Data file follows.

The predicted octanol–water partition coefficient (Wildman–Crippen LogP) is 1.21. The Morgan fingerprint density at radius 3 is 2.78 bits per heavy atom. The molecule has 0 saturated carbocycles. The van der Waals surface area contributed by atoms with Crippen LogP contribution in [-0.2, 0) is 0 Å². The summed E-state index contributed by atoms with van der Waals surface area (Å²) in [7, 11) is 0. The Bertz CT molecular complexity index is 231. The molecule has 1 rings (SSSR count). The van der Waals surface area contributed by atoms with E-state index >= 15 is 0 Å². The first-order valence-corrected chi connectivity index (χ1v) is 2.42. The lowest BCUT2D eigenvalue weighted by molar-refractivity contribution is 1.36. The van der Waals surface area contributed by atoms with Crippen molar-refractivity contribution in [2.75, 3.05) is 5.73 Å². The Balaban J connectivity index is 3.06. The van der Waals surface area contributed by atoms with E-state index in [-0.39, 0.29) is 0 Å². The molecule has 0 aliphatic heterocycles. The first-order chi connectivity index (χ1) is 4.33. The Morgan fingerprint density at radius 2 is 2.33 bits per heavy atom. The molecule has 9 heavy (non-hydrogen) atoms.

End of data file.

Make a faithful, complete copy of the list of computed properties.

The predicted octanol–water partition coefficient (Wildman–Crippen LogP) is 1.21. The Morgan fingerprint density at radius 3 is 2.78 bits per heavy atom. The molecule has 0 saturated carbocycles. The van der Waals surface area contributed by atoms with Crippen LogP contribution in [-0.2, 0) is 0 Å². The summed E-state index contributed by atoms with van der Waals surface area (Å²) in [7, 11) is 0. The Bertz CT molecular complexity index is 231. The molecule has 1 rings (SSSR count). The van der Waals surface area contributed by atoms with E-state index >= 15 is 0 Å². The first-order valence-corrected chi connectivity index (χ1v) is 2.42. The lowest BCUT2D eigenvalue weighted by molar-refractivity contribution is 1.36. The van der Waals surface area contributed by atoms with Crippen molar-refractivity contribution in [2.75, 3.05) is 5.73 Å². The Balaban J connectivity index is 3.06. The van der Waals surface area contributed by atoms with E-state index in [-0.39, 0.29) is 0 Å². The molecule has 0 aliphatic heterocycles. The first-order chi connectivity index (χ1) is 4.33. The Morgan fingerprint density at radius 2 is 2.33 bits per heavy atom. The molecule has 9 heavy (non-hydrogen) atoms.